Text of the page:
5. Dracula (1979)
Frank Langella continues the notion from Horror of Dracula that the count seduces women and they accept it. Langella’s performance was pretty good in this regard though the movie was far from scary like other Dracula movies. Lavish in using actual locations in Cornwall, it has a mixed reviews among Dracula movie buffs. Many like the romantic Dracula while others find the movie boring and its ending unsatisfactory (Dracula is killed by sunlight after being hoisted above deck on the ship while trying to flee).

6. Bram Stoker’s Dracula (1992)
Francis Ford Coppola’s treatment connects Dracula with the historic Vlad Tepes who fought against the Turks. His wife dies falsely believing him dead in battle (due to a forged note) and commits suicide. Since she cannot be buried since it was suicide, Dracula renounces his faith and blasphemes God desecrating the chapel. His desecration results in blood coming out of a crucifix which he drinks turning him into a vampire. Mina Westenra is a reincarnation of his dead wife which explains his interest in her. Coppola depicts Dracula in a number of ways from the old man greeting Jonathan to the young one that meets and seduces Mina. We also see the very dark side where he appears as a wolf (to attack Lucy) and a demonic figure as well. Coppola uses special effects well to show Dracula’s many ways of getting about. One criticism is how Van Helsing (Anthony Hopkins) is depicted. Hopkins depicts him as slightly mad, eccentric, and the suggestion he lusted after Lucy. The death is different as well for Dracula.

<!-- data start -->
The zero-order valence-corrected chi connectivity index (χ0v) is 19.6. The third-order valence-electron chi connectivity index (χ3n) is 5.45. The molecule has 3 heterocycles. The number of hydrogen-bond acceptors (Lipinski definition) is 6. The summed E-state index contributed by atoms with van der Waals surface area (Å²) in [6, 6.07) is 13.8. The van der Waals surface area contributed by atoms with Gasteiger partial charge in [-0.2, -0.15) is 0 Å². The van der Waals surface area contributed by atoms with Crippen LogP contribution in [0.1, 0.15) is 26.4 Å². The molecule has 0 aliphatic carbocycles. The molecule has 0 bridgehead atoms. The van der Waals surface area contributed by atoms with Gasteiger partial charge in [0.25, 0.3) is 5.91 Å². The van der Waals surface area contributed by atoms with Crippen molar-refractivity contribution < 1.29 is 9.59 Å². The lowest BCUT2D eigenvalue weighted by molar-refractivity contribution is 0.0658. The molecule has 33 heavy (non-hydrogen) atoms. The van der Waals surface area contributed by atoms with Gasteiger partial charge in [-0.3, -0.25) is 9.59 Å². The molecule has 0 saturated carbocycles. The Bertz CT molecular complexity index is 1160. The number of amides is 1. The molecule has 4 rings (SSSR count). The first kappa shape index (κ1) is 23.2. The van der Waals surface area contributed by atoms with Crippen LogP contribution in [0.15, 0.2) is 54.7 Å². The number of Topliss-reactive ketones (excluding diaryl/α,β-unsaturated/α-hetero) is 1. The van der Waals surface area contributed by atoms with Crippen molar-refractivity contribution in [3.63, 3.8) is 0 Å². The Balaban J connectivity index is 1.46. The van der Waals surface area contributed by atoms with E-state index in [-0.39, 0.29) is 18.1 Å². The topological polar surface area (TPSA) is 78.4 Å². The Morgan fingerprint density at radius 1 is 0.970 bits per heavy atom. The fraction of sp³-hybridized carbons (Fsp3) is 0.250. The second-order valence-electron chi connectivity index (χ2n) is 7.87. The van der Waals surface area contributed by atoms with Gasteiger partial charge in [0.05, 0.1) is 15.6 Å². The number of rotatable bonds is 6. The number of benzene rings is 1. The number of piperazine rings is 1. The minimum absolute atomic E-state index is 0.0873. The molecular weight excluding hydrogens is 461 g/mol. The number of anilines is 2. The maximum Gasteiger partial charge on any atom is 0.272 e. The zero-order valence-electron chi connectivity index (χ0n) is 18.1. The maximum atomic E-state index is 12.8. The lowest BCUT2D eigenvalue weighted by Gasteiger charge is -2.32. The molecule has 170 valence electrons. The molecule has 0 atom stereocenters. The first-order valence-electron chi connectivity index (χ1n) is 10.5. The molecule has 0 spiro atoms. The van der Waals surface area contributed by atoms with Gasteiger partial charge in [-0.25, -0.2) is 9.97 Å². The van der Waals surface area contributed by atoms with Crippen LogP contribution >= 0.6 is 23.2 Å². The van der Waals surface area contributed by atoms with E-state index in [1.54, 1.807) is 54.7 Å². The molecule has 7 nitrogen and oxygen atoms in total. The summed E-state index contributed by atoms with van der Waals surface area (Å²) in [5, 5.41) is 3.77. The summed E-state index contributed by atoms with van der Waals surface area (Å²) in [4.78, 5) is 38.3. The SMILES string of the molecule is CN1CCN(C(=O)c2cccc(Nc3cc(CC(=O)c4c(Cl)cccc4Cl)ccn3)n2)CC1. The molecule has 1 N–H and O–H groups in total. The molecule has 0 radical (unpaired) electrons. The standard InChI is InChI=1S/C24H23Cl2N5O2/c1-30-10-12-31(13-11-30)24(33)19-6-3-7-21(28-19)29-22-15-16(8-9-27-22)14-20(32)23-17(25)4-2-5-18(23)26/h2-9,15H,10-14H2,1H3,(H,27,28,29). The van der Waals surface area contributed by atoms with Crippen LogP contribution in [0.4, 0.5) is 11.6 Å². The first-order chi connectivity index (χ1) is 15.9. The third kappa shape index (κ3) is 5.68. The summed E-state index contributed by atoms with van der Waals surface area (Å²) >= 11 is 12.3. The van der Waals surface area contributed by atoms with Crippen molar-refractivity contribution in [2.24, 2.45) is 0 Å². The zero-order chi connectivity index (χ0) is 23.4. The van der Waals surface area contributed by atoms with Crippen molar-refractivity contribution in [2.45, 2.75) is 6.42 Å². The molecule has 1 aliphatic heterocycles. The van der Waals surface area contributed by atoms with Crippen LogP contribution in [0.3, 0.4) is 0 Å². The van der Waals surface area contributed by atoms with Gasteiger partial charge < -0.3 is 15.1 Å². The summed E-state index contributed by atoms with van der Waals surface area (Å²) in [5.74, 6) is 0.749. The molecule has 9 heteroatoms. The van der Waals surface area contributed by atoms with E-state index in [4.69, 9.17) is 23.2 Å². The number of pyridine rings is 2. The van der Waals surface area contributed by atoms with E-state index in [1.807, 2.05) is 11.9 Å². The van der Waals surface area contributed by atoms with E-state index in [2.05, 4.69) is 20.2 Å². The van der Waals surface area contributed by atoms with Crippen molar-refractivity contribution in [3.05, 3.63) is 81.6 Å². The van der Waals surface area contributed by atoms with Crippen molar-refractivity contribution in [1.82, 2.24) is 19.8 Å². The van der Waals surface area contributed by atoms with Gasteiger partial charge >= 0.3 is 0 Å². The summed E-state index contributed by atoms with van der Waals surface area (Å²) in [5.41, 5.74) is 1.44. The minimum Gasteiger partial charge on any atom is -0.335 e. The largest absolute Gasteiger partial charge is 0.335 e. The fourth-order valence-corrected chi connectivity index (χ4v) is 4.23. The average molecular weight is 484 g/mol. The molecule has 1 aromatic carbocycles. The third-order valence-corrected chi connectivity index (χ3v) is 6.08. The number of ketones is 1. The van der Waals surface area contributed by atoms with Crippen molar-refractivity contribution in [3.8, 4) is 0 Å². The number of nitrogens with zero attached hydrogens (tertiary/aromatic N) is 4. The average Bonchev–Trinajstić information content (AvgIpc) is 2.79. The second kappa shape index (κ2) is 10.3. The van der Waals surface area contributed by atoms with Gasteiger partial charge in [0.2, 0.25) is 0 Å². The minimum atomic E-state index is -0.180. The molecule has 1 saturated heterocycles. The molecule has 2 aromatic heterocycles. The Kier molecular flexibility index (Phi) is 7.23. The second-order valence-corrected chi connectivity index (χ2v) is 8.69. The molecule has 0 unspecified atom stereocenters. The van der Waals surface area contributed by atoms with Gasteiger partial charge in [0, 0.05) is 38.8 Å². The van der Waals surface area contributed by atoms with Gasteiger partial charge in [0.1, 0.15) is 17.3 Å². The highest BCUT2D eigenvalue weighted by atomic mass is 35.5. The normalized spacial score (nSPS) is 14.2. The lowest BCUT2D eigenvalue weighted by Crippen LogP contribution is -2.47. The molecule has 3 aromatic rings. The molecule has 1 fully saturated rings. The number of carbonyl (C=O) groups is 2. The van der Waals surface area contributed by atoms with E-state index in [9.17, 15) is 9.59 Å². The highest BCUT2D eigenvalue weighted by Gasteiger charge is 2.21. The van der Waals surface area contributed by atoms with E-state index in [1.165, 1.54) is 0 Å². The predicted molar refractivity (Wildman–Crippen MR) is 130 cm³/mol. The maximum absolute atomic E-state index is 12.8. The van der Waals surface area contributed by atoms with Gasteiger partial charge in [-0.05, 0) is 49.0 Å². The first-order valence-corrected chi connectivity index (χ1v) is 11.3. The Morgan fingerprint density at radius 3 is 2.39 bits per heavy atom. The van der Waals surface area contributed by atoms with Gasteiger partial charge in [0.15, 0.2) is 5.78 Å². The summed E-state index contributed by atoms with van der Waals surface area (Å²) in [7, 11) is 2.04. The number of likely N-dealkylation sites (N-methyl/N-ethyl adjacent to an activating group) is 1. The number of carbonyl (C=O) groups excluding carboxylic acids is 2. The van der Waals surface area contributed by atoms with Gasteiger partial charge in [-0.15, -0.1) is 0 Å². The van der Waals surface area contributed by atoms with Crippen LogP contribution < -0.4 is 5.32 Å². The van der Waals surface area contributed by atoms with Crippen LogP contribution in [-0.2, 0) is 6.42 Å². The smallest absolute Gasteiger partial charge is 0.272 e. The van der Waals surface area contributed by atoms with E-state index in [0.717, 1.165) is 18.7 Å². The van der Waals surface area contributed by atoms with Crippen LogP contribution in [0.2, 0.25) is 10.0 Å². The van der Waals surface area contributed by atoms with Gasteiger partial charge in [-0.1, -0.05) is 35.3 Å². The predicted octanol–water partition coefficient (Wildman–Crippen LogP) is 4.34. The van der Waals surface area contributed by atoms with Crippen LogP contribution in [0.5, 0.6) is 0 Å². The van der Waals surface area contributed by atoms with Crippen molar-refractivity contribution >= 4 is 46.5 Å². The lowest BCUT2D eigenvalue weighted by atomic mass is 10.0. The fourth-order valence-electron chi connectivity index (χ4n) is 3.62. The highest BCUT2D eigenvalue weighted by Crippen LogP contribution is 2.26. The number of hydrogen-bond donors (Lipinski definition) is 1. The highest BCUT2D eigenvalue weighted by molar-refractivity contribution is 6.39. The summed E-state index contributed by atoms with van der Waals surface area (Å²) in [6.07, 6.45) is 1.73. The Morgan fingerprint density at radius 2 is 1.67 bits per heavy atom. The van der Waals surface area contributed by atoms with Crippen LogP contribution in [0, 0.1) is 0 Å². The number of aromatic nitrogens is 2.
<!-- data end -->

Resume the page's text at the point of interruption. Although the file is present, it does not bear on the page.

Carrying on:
7. The Lost Boys (1987)
This a good movie in which a relocated family finds themselves in Santa Carla where the boys are drawn to an amusement park where vampires also hang out. Michael, the oldest boy, ends up falling in love with a girl who is part of a vampire gang (though not yet one herself) while the other boy gets drawn into the anti-vampire crowd. The ending is great with a surprise twist as to who the head vampire really is.

8. Near Dark (1987)
Outlaw vampires traveling around the country and Adrian Pasdar meets one of them. They are a vicious gang and Adrian is not quite ready for it. The ending is good for him (and the girl who brought him in) and bad for the vampire gang.

9. Buffy the Vampire Slayer (TV series, not movie)